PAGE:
After the civil war in Tajikistan (1992–1997) and the following economic collapse, the people of Tajikistan found themselves in a process of migration. Now, they can be found in large as well as small Russian cities. Migration is like a great stormy sea that swallows up more and more people. People caught in this flow become similar, faceless. It is the destiny of these migrants to be perceived by Russian locals as a people with one face and one name. They live here under extremely hard conditions totally outside the law system and in aggressive social climate.
Meanwhile economical situation in Tajikistan still stays extremely bad. After the disintegration of USSR the country almost got out of electricity, coal and gas. No factories can work without energy. With no factories almost no working places are provided. Even if someone is lucky to find some job the salary even for higher educated people is going to be around 200 USD including the fact that the prices in Tajikistan are quiet high and can be compared with the ones in Europe (for example average petrol price is aprx 1 euro/litre).
In Russia, it is a commonly held belief that immigration strangles our cities, our schools, our subway cars. Immigration is a flood we are drowning in. In truth, the flood is not where these people go, but where they come from. The true scale of immigration can only be understood by appreciating its source.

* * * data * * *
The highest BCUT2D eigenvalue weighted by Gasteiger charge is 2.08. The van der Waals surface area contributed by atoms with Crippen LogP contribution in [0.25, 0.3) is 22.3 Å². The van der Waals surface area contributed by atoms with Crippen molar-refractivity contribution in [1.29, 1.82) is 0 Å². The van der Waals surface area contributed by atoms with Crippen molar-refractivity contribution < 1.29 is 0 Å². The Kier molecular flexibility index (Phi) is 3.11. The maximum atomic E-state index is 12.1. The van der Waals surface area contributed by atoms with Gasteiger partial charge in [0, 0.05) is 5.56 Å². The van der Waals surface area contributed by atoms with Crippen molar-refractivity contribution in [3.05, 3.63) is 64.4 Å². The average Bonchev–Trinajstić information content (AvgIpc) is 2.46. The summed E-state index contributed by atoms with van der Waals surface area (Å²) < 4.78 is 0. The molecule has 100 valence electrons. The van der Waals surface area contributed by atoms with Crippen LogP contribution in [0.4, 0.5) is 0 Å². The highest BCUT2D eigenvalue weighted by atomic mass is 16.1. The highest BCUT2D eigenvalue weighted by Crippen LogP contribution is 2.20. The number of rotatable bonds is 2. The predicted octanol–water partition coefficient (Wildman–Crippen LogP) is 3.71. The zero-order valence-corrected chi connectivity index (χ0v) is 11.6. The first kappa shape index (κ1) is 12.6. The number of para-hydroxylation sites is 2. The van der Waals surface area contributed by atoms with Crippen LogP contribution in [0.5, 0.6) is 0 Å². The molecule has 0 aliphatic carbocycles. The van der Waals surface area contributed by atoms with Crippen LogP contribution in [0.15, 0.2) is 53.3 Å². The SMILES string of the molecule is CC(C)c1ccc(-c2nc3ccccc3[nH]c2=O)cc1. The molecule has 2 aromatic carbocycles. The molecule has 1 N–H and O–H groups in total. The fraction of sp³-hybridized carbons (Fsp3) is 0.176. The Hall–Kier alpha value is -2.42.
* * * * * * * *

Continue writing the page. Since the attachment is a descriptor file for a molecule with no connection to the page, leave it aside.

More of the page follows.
In January 2014 I went to Tajikistan and stayed in Pamir (Gorno-Badakhshan Autonomous Region) for a month, photographing the Bartang valley and its people. When I returned to Russia I started looking for the children and close relatives of my subjects from Pamir, who were working in Russia. About 24 families separated by the migration process took part in the project. Totally I’ve spent 9 months to collect the material.
This story is about migrant workers “from the very beginning” — about kishlaks, where they were born, about their culture and traditions, about their parents, homes and children. Each human being is blood and soil, their family and their home. Also, there is nature — cold and warmth.
Ksenia Diodorova is a documentary photographer and graphic designer, based in Saint-Petersburg. Ksenia Diodorova was born in Leningrad, Russia, 27 June 1985. Graduated from State Polytechnical University with concentration in visual communication design. Since 2006 she heads the visual communicative studio Gonzo Design and the school of alternative education programs. Last 5 years she is doing as a freelance photographer in the field of visual anthropology. Ksenia is developing independent long-termed multimedia projects with the focus on discovering people who conserve their strong identity. Having graphic designer background she’s trying to combine the power of visual communication and documentary to give the audience some kind of alternative reality.